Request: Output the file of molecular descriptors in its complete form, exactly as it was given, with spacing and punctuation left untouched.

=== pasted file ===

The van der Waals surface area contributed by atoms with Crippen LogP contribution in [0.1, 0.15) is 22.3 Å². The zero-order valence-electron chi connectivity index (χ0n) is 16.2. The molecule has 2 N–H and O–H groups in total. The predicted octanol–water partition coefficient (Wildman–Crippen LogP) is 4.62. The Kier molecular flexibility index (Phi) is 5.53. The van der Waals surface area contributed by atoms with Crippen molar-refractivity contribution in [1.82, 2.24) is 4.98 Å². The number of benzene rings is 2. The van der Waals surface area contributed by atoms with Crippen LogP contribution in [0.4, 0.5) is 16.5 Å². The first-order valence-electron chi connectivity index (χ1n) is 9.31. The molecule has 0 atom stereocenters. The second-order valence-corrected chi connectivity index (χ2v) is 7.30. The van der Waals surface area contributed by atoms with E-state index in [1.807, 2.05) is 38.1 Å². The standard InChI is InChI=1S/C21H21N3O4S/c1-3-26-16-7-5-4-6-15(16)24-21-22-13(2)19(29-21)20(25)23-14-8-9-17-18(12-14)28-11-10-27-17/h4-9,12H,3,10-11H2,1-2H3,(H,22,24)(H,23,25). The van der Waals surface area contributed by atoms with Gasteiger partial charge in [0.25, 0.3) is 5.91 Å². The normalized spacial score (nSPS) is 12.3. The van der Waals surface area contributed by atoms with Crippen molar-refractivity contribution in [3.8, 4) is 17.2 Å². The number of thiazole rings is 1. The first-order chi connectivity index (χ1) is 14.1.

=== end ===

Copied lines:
The van der Waals surface area contributed by atoms with Crippen LogP contribution in [0.1, 0.15) is 22.3 Å². The zero-order valence-electron chi connectivity index (χ0n) is 16.2. The molecule has 2 N–H and O–H groups in total. The predicted octanol–water partition coefficient (Wildman–Crippen LogP) is 4.62. The Kier molecular flexibility index (Phi) is 5.53. The van der Waals surface area contributed by atoms with Crippen molar-refractivity contribution in [1.82, 2.24) is 4.98 Å². The number of benzene rings is 2. The van der Waals surface area contributed by atoms with Crippen LogP contribution in [0.4, 0.5) is 16.5 Å². The first-order valence-electron chi connectivity index (χ1n) is 9.31. The molecule has 0 atom stereocenters. The second-order valence-corrected chi connectivity index (χ2v) is 7.30. The van der Waals surface area contributed by atoms with E-state index in [1.807, 2.05) is 38.1 Å². The standard InChI is InChI=1S/C21H21N3O4S/c1-3-26-16-7-5-4-6-15(16)24-21-22-13(2)19(29-21)20(25)23-14-8-9-17-18(12-14)28-11-10-27-17/h4-9,12H,3,10-11H2,1-2H3,(H,22,24)(H,23,25). The van der Waals surface area contributed by atoms with Gasteiger partial charge in [0.25, 0.3) is 5.91 Å². The normalized spacial score (nSPS) is 12.3. The van der Waals surface area contributed by atoms with Crippen molar-refractivity contribution in [3.8, 4) is 17.2 Å². The number of thiazole rings is 1. The first-order chi connectivity index (χ1) is 14.1.